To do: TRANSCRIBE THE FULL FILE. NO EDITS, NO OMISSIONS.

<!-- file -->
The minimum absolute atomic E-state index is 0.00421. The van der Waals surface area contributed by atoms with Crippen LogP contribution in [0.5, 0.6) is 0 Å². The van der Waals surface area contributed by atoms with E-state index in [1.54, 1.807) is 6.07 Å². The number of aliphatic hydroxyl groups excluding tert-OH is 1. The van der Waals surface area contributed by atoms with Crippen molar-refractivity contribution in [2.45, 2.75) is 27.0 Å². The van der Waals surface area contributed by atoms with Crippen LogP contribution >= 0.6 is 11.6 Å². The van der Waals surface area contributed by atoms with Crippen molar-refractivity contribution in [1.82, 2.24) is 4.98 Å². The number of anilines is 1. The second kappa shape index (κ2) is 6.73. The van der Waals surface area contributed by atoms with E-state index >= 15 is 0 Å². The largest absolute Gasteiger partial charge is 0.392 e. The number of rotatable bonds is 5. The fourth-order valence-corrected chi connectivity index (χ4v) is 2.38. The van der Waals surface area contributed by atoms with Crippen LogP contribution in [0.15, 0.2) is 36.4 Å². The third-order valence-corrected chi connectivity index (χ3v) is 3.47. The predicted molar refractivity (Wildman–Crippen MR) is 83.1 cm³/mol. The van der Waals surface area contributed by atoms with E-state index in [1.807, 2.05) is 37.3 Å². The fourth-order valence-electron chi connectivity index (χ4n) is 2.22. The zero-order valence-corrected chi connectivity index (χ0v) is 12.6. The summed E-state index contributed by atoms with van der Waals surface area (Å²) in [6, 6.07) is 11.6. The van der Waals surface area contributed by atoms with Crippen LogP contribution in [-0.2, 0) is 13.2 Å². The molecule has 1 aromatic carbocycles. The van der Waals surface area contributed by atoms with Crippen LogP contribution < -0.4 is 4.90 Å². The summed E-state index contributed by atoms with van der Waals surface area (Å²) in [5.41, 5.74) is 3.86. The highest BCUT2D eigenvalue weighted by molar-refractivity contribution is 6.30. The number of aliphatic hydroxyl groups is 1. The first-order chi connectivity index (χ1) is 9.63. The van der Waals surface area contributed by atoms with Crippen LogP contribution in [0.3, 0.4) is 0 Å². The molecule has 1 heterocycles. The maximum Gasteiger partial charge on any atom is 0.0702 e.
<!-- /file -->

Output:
The minimum absolute atomic E-state index is 0.00421. The van der Waals surface area contributed by atoms with Crippen LogP contribution in [0.5, 0.6) is 0 Å². The van der Waals surface area contributed by atoms with E-state index in [1.54, 1.807) is 6.07 Å². The number of aliphatic hydroxyl groups excluding tert-OH is 1. The van der Waals surface area contributed by atoms with Crippen molar-refractivity contribution in [2.45, 2.75) is 27.0 Å². The van der Waals surface area contributed by atoms with Crippen LogP contribution >= 0.6 is 11.6 Å². The van der Waals surface area contributed by atoms with Crippen molar-refractivity contribution in [1.82, 2.24) is 4.98 Å². The number of anilines is 1. The second kappa shape index (κ2) is 6.73. The van der Waals surface area contributed by atoms with E-state index >= 15 is 0 Å². The largest absolute Gasteiger partial charge is 0.392 e. The number of rotatable bonds is 5. The fourth-order valence-corrected chi connectivity index (χ4v) is 2.38. The van der Waals surface area contributed by atoms with Crippen LogP contribution in [0.15, 0.2) is 36.4 Å². The third-order valence-corrected chi connectivity index (χ3v) is 3.47. The predicted molar refractivity (Wildman–Crippen MR) is 83.1 cm³/mol. The van der Waals surface area contributed by atoms with E-state index in [1.807, 2.05) is 37.3 Å². The fourth-order valence-electron chi connectivity index (χ4n) is 2.22. The zero-order valence-corrected chi connectivity index (χ0v) is 12.6. The summed E-state index contributed by atoms with van der Waals surface area (Å²) in [6, 6.07) is 11.6. The van der Waals surface area contributed by atoms with Crippen LogP contribution in [-0.2, 0) is 13.2 Å². The molecule has 1 aromatic carbocycles. The van der Waals surface area contributed by atoms with Crippen LogP contribution < -0.4 is 4.90 Å². The summed E-state index contributed by atoms with van der Waals surface area (Å²) in [5.41, 5.74) is 3.86. The highest BCUT2D eigenvalue weighted by molar-refractivity contribution is 6.30. The number of aliphatic hydroxyl groups is 1. The first-order chi connectivity index (χ1) is 9.63. The van der Waals surface area contributed by atoms with Crippen LogP contribution in [0.3, 0.4) is 0 Å². The molecule has 1 heterocycles. The maximum Gasteiger partial charge on any atom is 0.0702 e.